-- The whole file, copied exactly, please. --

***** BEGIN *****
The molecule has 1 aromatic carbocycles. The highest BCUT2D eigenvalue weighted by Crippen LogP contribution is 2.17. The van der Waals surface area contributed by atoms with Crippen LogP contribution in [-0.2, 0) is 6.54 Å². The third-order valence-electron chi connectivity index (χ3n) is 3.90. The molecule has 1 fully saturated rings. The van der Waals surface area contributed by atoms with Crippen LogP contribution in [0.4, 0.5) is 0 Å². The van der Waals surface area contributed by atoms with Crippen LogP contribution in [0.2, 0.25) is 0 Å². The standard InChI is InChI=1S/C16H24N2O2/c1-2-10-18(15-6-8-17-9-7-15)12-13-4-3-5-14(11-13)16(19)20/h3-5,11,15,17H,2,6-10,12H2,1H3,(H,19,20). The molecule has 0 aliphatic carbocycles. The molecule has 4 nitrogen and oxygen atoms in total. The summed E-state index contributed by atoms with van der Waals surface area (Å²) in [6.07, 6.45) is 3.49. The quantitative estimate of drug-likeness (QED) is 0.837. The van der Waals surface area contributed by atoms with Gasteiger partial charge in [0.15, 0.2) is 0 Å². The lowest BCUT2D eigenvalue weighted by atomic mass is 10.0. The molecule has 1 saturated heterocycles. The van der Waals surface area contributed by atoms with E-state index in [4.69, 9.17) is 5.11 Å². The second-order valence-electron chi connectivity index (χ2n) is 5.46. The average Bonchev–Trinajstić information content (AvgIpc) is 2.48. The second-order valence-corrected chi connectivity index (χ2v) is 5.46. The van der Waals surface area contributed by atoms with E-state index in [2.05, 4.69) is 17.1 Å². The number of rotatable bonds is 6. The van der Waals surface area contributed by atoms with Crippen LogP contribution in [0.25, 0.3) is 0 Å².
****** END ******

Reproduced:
The molecule has 1 aromatic carbocycles. The highest BCUT2D eigenvalue weighted by Crippen LogP contribution is 2.17. The van der Waals surface area contributed by atoms with Crippen LogP contribution in [-0.2, 0) is 6.54 Å². The third-order valence-electron chi connectivity index (χ3n) is 3.90. The molecule has 1 fully saturated rings. The van der Waals surface area contributed by atoms with Crippen LogP contribution in [0.4, 0.5) is 0 Å². The van der Waals surface area contributed by atoms with Crippen LogP contribution in [0.2, 0.25) is 0 Å². The standard InChI is InChI=1S/C16H24N2O2/c1-2-10-18(15-6-8-17-9-7-15)12-13-4-3-5-14(11-13)16(19)20/h3-5,11,15,17H,2,6-10,12H2,1H3,(H,19,20). The molecule has 0 aliphatic carbocycles. The molecule has 4 nitrogen and oxygen atoms in total. The summed E-state index contributed by atoms with van der Waals surface area (Å²) in [6.07, 6.45) is 3.49. The quantitative estimate of drug-likeness (QED) is 0.837. The van der Waals surface area contributed by atoms with Gasteiger partial charge in [0.15, 0.2) is 0 Å². The lowest BCUT2D eigenvalue weighted by atomic mass is 10.0. The molecule has 1 saturated heterocycles. The van der Waals surface area contributed by atoms with E-state index in [4.69, 9.17) is 5.11 Å². The second-order valence-electron chi connectivity index (χ2n) is 5.46. The average Bonchev–Trinajstić information content (AvgIpc) is 2.48. The second-order valence-corrected chi connectivity index (χ2v) is 5.46. The van der Waals surface area contributed by atoms with E-state index in [2.05, 4.69) is 17.1 Å². The number of rotatable bonds is 6. The van der Waals surface area contributed by atoms with Crippen LogP contribution in [0.25, 0.3) is 0 Å².